Surfactant micelle characterization using dynamic light scattering

Dynamic Light Scattering is an ideal method for studying micelles as it is a non-invasive technique, and can be used to study size, CMC and aggregation number. NIBS (non-invasive back scatter) technology enables characterization with little or no sample preparation combining high sensitivity with expanded concentration range. 

Examples of surfactant micelle sizes (diameters) are presented: Triton X-100 at 7.5nm, Tween-20 at 8.5nm, Tween-80 at 11.7nm, Nonidet P40 at 15.4nm. The polydispersity depends on surfactant chemistry, and critical micelle concentration cmc is also specific to pH, buffer, temperature and even surfactant concentration itself. Dynamic light scattering is an ideal technique for the characterization of surfactant micelles. The results reported here illustrate the application of DLS in the study of various aspects of micelle characterization.


Surfactants belong to a class of molecules with surface active properties. This behavior is due to their amphiphilic structure which contains both a polar or hydrophilic head and a non-polar or hydrophobic tail [1].

Surfactants are normally classified according to the head group type [2]:

  • Ionic (anionic and cationic)
  • Non-ionics
  • Amphoterics (zwitterionics)

Adsorption of ionic surfactants onto a surface generates charge. Cationic surfactants will lead to a positively charged surface and, anionic surfactants will give a negatively charged surface.

Non-ionic surfactant molecules have no charge in aqueous media but normally consist of a highly polar region such as polyoxyethylene groups. Amphoteric surfactants develop a negative or positive charge depending on the pH of the solution.

At low concentrations, surfactant molecules are unassociated monomers. As the concentration of surfactant is increased, the attractive and repulsive forces between the molecules cause self-aggregation to occur resulting in the formation of monolayers or micelles (Figure 1). The concentration at which these micelles form is called the critical micelle concentration (cmc). The characteristics of micelles can be controlled by small changes in the chemical structure of the surfactant molecules or by varying the conditions of the disperse phase. Changes in the pH, ionic strength and temperature are all known to influence the size and shape of surfactant micelles. For some cases, the micelle size can be affected by the concentration of surfactant.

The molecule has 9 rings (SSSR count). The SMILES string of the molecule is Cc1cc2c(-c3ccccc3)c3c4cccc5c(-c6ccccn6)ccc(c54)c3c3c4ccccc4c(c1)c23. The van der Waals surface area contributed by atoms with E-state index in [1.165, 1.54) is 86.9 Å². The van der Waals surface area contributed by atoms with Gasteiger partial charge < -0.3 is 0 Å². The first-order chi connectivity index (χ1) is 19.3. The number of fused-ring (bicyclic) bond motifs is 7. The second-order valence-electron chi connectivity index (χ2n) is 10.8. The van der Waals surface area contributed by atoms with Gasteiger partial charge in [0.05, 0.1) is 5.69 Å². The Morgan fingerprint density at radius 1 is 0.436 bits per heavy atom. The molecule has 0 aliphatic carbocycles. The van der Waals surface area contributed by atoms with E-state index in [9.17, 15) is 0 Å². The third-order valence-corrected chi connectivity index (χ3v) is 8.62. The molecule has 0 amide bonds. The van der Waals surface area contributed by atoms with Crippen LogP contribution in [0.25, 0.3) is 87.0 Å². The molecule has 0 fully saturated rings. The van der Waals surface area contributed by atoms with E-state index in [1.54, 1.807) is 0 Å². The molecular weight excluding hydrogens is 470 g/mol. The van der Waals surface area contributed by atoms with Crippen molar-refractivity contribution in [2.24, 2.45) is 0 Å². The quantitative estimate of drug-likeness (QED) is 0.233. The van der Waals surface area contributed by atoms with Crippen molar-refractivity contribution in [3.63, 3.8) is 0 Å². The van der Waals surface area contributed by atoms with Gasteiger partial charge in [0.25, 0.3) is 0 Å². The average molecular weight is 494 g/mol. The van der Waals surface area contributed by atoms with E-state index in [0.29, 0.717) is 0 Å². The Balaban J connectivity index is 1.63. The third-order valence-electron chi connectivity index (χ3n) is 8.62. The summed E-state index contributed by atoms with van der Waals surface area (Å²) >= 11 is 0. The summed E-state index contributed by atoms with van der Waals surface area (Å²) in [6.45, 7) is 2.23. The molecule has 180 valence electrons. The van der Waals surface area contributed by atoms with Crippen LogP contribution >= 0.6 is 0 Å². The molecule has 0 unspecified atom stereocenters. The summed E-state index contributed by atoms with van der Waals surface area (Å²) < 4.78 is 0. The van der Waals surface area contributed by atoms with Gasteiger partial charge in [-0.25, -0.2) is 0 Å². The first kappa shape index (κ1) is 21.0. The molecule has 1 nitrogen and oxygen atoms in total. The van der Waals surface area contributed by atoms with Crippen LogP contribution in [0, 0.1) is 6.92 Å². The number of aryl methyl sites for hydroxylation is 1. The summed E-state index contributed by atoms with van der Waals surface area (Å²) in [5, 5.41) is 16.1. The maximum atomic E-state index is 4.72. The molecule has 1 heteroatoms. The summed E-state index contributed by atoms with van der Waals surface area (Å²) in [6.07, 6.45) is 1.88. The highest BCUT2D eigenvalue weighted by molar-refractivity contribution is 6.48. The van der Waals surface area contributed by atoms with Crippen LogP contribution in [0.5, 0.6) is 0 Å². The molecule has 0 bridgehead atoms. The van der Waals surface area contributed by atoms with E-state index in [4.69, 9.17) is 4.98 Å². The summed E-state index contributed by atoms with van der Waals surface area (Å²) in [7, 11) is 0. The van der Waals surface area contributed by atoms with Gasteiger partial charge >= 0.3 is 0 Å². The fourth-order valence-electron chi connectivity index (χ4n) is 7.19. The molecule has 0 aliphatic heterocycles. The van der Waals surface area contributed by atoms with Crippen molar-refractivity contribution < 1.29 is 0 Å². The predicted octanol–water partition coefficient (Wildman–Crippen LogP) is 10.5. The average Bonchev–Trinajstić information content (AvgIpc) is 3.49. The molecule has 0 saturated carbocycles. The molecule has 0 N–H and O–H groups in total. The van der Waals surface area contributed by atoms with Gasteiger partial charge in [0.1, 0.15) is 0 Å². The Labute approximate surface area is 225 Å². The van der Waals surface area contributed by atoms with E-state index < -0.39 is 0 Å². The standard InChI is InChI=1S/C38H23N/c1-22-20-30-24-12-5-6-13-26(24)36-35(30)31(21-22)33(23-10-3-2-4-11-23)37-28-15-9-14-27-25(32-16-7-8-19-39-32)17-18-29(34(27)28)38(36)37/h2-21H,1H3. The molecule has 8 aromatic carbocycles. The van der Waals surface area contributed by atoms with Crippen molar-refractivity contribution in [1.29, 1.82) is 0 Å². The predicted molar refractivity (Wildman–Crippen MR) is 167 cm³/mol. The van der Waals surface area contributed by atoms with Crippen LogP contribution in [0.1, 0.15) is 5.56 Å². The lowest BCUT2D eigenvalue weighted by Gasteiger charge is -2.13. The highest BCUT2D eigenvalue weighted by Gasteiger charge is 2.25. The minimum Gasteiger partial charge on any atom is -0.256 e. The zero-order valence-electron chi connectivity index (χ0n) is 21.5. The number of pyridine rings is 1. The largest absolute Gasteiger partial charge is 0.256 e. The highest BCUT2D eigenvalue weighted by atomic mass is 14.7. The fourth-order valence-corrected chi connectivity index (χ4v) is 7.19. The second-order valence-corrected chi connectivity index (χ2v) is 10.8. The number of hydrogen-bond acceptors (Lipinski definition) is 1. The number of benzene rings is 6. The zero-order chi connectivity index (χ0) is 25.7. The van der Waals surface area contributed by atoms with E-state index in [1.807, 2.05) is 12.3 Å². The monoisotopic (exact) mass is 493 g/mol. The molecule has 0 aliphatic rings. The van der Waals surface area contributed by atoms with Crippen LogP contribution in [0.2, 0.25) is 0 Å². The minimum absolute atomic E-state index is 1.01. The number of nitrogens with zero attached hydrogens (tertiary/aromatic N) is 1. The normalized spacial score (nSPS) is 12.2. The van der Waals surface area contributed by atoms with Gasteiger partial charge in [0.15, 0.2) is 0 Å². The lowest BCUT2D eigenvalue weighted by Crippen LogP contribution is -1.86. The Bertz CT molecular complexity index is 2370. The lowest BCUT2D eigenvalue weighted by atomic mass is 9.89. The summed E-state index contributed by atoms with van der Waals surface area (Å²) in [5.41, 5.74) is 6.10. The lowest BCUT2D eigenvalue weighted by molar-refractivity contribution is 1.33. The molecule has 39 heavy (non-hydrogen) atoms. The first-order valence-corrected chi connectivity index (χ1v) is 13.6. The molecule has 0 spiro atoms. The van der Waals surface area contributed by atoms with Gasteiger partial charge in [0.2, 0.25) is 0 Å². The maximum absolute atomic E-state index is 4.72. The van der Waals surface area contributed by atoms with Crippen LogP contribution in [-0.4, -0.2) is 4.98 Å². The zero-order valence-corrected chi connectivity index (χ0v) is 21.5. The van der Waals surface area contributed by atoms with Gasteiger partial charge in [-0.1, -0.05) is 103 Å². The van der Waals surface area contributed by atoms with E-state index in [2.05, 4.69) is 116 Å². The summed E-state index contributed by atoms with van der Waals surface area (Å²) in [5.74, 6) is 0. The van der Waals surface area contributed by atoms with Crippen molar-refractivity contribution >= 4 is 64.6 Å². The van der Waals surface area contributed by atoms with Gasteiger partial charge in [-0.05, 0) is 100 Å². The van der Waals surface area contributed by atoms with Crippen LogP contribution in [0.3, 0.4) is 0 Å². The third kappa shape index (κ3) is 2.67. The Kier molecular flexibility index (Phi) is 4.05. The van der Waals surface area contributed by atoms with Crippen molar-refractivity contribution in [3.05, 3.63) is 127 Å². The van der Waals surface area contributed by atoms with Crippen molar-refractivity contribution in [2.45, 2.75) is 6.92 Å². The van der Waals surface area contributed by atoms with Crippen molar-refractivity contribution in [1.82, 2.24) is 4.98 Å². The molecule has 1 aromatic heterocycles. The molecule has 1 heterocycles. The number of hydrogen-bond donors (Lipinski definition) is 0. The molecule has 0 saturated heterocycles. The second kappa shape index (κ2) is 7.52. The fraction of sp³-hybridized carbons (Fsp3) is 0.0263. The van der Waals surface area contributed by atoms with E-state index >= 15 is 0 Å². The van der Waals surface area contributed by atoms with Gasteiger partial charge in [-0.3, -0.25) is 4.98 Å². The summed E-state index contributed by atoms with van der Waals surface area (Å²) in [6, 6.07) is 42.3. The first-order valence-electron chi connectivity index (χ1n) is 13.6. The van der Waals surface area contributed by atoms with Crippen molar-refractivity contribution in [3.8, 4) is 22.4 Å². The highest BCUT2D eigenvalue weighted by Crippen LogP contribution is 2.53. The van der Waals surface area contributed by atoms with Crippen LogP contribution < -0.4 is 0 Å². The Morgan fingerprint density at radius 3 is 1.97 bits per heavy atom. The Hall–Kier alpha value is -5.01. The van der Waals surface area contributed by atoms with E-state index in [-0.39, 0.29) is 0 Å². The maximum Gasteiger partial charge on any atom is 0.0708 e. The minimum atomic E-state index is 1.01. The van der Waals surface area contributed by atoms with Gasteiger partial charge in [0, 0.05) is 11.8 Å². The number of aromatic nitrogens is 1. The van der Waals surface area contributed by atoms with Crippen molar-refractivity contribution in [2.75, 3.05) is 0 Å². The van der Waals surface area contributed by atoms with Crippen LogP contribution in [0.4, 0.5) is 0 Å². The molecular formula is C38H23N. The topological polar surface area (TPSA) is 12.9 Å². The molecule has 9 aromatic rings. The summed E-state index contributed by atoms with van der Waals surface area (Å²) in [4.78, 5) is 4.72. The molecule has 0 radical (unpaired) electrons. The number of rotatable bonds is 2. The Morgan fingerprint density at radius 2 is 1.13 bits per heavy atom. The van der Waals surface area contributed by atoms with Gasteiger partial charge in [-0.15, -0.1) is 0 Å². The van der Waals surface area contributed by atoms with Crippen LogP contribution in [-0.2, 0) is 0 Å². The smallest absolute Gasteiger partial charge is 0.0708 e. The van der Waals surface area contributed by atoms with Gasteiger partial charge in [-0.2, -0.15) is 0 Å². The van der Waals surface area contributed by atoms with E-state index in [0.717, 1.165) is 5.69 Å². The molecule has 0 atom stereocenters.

Figure 1: The surfactant can exist as different phases depending upon the concentration of the sample

Surfactant micelles have been studied with various techniques [3-5]. This application note discusses the use of light scattering techniques in various aspects of surfactant characterization.

Dynamic light scattering (DLS) is a technique used for particle sizing of samples, typically in the sub-micron range. The technique measures the time-dependent fluctuations in the intensity of scattered light from a suspension of particles undergoing random, Brownian motion. Analysis of these intensity fluctuations allows for the determination of the diffusion coefficients, which in turn yield the particle size through the Stokes- Einstein equation.

Conventional DLS instruments use a detection angle of 90° and this optical configuration may not be sensitive enough for the successful measurement of surfactant micelles.

The Zetasizer Nano range of instruments incorporates non-invasive back scatter (NIBS) optics [6-8]. The scattered light is detected at an angle of 173° and this novel optics arrangement maximizes the detection of scattered light while maintaining signal quality. This provides exceptional sensitivity that is required for measuring the size of nanoparticles, such as surfactant micelles, at low concentrations.


All measurements reported in this application note were performed on a Zetasizer Nano S at 25°C. The Nano S contains a 4mW He-Ne laser operating at a wavelength of 633nm and an avalanche photodiode (APD) detector.


Size Characterization of Surfactant Micelles

Particle size measurements were made of various surfactant micelles on a Zetasizer Nano S. Table 1 summarizes the z-average diameters in nanometers and the polydispersity index values for each sample. The micelles were prepared at twice the critical micelle concentration of the surfactant. The z-average diameter is the mean hydrodynamic diameter and the polydispersity index is an estimate of the width of the distribution. Both of these parameters are calculated according to the International Standard on dynamic light scattering, ISO 22412 [9].

Table 1: z-average diameters (in nanometers) and polydispersity index values obtained for various surfactant micelles on a Zetasizer Nano S. All samples were measured at twice the critical micelle concentration of the surfactant.
SurfactantCritical Micelle Concentration (mM)z-Average   Diameter (nm)Polydispersity Index
Triton XL-80N0.1957.00.062
Triton X-1000.37.50.055
Tween 200.0598.50.211
Tween 800.01210.70.167
Nonidet P400.2515.40.207

The sensitivity of the NIBS optics incorporated in the Zetasizer Nano series enables easy size determination of surfactant micelles to be made without the need of a high-powered laser.

Determination of the Critical Micelle Concentration

The critical micelle concentration of surfactants has been reported using various techniques such as conductivity, surface tension and fluorescence measurements [3-5].